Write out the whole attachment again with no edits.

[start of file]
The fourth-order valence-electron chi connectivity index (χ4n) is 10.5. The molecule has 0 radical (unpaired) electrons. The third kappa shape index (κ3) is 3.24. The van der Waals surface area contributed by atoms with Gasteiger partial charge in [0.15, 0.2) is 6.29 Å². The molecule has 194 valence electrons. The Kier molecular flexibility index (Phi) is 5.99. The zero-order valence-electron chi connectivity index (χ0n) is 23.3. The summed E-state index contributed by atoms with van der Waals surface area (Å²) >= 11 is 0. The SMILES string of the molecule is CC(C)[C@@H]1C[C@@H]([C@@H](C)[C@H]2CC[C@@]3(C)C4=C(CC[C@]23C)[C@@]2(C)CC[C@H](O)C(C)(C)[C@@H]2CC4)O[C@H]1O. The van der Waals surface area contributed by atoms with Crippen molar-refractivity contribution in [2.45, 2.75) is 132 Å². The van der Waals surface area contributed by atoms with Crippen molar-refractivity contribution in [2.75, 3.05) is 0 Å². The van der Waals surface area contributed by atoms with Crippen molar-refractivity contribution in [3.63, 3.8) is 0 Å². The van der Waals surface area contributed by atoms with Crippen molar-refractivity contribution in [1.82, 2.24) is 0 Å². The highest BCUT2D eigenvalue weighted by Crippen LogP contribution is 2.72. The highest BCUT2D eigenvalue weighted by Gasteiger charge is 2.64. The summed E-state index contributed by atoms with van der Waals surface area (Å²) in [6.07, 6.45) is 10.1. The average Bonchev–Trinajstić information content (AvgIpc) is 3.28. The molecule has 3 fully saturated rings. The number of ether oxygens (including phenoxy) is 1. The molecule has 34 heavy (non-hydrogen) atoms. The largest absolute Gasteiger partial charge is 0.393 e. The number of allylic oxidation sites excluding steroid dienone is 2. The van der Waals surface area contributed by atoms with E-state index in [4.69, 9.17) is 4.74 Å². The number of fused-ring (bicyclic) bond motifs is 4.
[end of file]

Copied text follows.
The fourth-order valence-electron chi connectivity index (χ4n) is 10.5. The molecule has 0 radical (unpaired) electrons. The third kappa shape index (κ3) is 3.24. The van der Waals surface area contributed by atoms with Gasteiger partial charge in [0.15, 0.2) is 6.29 Å². The molecule has 194 valence electrons. The Kier molecular flexibility index (Phi) is 5.99. The zero-order valence-electron chi connectivity index (χ0n) is 23.3. The summed E-state index contributed by atoms with van der Waals surface area (Å²) >= 11 is 0. The SMILES string of the molecule is CC(C)[C@@H]1C[C@@H]([C@@H](C)[C@H]2CC[C@@]3(C)C4=C(CC[C@]23C)[C@@]2(C)CC[C@H](O)C(C)(C)[C@@H]2CC4)O[C@H]1O. The van der Waals surface area contributed by atoms with Crippen molar-refractivity contribution in [2.45, 2.75) is 132 Å². The van der Waals surface area contributed by atoms with Crippen molar-refractivity contribution in [2.75, 3.05) is 0 Å². The van der Waals surface area contributed by atoms with Crippen molar-refractivity contribution in [3.63, 3.8) is 0 Å². The van der Waals surface area contributed by atoms with Crippen molar-refractivity contribution in [1.82, 2.24) is 0 Å². The highest BCUT2D eigenvalue weighted by Crippen LogP contribution is 2.72. The highest BCUT2D eigenvalue weighted by Gasteiger charge is 2.64. The summed E-state index contributed by atoms with van der Waals surface area (Å²) in [6.07, 6.45) is 10.1. The average Bonchev–Trinajstić information content (AvgIpc) is 3.28. The molecule has 3 fully saturated rings. The number of ether oxygens (including phenoxy) is 1. The molecule has 34 heavy (non-hydrogen) atoms. The largest absolute Gasteiger partial charge is 0.393 e. The number of allylic oxidation sites excluding steroid dienone is 2. The van der Waals surface area contributed by atoms with E-state index in [4.69, 9.17) is 4.74 Å². The number of fused-ring (bicyclic) bond motifs is 4.